As the newest partners represented at the roundtable, Tolga and Sarah Özdemir from Altın Eğitim (Ankara, Turkey) were excited to share about their first high school graduate last year and the ten students currently working toward graduation in the coming year. During the roundtable, we met Arda Özdemir, one of our graduation hopefuls. As he leaned into the Zoom screen to say hello, educators from the United States, Brazil, and Honduras smiled and waved back. 

Expanding Access 

Of the partners represented at Tuesday’s roundtable, the Mayatan Bilingual School is our longest-standing partner. Mizzou Academy first partnered with the Honduran school–located in the hill above Copan Ruinas–in 2010. In addition to their international partnership with us, the teaching faculty and staff are also an international group with educators from all over the world, including different parts of Honduras, the United States, England, Russia, Colombia, Venezuela, and El Salvador.

More than half of the 400 students in attendance at the Mayatan Bilingual School receive scholarships, many from individual sponsorships. School administrator Norma Casasola shared how meaningful it is for her students to earn a high school diploma from the U.S. “For these students, having a diploma from the U.S. has changed their lives.”

The Mayatan Bilingual school was founded in 1991 by mothers who wanted local children to receive a quality bilingual education. Mizzou Academy is proud to partner with schools around the world to expand access to quality education and extended opportunities.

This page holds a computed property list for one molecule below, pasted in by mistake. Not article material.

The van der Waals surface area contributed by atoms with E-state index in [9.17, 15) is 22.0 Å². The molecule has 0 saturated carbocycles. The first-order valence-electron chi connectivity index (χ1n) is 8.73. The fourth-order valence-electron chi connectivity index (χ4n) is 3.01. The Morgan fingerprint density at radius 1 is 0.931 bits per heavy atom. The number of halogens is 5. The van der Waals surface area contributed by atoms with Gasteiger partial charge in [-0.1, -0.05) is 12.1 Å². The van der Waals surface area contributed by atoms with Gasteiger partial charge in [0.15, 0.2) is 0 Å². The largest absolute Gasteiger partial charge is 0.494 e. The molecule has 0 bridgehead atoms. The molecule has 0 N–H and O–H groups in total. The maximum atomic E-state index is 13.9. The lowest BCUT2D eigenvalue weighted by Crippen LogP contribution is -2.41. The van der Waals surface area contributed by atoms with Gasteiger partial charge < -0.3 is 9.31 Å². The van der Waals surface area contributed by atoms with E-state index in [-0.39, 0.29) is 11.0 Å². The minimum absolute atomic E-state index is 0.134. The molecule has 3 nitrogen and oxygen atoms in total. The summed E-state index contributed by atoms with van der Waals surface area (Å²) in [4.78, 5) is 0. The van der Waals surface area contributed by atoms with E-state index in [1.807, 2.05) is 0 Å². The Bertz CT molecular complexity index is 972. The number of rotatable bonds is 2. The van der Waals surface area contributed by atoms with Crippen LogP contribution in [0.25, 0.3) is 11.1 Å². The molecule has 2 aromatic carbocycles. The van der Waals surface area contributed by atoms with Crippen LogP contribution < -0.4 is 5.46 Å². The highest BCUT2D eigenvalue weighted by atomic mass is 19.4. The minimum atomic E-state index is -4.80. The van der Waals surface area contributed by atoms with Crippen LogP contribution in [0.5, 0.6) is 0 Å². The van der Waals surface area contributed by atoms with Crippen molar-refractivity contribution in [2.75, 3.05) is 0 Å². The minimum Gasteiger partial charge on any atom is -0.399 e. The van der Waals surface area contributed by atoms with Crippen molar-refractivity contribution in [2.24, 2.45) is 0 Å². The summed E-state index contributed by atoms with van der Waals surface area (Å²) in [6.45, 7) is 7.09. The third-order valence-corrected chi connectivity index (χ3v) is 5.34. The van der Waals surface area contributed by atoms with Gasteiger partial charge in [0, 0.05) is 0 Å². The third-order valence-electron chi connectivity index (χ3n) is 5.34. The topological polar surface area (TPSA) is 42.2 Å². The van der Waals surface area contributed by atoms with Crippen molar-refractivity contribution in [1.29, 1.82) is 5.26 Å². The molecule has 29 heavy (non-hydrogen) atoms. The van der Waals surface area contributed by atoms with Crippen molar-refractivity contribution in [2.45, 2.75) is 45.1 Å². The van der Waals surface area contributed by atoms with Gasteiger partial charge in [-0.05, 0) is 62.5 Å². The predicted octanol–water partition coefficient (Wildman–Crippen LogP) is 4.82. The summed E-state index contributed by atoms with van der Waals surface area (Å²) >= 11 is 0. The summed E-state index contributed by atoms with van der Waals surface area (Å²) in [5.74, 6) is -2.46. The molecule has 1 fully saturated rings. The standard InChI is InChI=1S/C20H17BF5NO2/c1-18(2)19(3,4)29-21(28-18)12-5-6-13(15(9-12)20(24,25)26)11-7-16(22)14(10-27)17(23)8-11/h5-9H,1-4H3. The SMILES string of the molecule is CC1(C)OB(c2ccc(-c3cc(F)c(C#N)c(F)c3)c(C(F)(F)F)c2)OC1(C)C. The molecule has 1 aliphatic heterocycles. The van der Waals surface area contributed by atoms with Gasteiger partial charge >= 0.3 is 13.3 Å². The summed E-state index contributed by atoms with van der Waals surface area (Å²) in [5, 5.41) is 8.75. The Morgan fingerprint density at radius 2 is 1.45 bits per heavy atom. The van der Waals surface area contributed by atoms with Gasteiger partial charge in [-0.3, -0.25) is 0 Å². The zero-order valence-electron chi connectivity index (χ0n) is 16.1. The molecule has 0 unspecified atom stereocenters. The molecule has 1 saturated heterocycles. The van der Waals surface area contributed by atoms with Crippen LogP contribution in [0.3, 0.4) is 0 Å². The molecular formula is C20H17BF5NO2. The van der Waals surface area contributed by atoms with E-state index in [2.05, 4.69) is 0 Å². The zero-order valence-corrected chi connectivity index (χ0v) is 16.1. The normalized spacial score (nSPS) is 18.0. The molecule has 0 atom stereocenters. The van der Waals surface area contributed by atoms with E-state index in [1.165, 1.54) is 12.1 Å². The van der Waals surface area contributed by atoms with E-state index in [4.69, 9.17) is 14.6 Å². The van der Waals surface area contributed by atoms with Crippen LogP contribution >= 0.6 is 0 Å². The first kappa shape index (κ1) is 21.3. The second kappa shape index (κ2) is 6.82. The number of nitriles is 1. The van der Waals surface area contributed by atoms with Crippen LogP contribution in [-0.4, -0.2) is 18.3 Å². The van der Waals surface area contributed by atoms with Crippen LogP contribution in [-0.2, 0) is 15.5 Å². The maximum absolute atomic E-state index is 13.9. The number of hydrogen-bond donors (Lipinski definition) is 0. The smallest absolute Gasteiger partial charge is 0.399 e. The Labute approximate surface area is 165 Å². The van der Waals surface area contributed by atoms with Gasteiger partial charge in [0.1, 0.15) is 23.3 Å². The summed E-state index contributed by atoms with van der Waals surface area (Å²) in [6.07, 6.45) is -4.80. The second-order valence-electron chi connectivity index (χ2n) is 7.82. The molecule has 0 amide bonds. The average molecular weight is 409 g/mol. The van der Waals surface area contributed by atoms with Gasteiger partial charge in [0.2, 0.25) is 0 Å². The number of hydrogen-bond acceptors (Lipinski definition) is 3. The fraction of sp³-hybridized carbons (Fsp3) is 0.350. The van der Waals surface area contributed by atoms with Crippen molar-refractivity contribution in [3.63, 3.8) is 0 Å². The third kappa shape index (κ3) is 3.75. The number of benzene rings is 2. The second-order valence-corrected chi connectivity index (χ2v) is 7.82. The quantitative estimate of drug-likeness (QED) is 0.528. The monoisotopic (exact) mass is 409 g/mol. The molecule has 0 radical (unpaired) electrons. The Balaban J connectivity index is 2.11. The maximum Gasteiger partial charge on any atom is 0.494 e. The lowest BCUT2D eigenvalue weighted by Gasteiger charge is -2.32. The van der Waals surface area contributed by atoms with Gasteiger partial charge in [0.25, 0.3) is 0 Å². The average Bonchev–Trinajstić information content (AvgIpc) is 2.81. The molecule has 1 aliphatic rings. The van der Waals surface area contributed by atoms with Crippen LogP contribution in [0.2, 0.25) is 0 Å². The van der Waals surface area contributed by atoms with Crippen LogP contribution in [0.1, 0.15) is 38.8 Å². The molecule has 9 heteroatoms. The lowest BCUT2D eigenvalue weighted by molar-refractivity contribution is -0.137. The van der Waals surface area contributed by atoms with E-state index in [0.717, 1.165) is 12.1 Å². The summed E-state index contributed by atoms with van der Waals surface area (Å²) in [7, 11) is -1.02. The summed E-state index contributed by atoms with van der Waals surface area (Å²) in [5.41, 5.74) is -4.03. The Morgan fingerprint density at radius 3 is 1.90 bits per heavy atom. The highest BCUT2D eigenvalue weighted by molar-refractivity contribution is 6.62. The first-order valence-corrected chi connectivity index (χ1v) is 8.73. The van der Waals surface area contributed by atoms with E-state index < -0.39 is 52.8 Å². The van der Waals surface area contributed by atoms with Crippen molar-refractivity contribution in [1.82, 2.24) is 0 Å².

The Importance of Student Voice

When we asked the roundtable to share some recent celebrations from their schools, Casasola noted that the skills and confidence students gain through the Mizzou Academy Speech classes are a special success story for her.  “The students love that they can choose topics of interest to them,” she said. “They’re so excited and proud of the videos they record that they often share them outside of class.” 

She shared that students are also using their voices in other powerful ways, including through imagination and creative writing.  Sarah Özdemir joyfully told the story of discovering writers in her classes for the first time. She shared that writing is in many ways the most challenging for her students because Turkey does not emphasize writing in its national curriculum, which is centered in math and science. Therefore, she says finding a program like Mizzou Academy that provides writing opportunities is “a really big deal!”  

Özdemir also celebrated one of her students who had recently expressed an interest in drama and had just applied to the New York School of Art and Design. Sarah shared that if “she gets accepted, that would be a bonus. But the real success story is seeing [students’] confidence and passion.” She shared that Mizzou Academy’s Career Planning course played a key role in helping this student discover her passion and path. 

Everyone nodded, and Fishman-Weaver shared that “as educators, one of our primary goals is to affirm that our students have important and interesting stories to share and that our world is better for hearing these stories.” 

One of the guiding beliefs we share as a team is that the world is small and deeply connected. In taking this time to celebrate together the power and reach of student voices, the international partnership roundtable proved a joyful affirmation of that belief.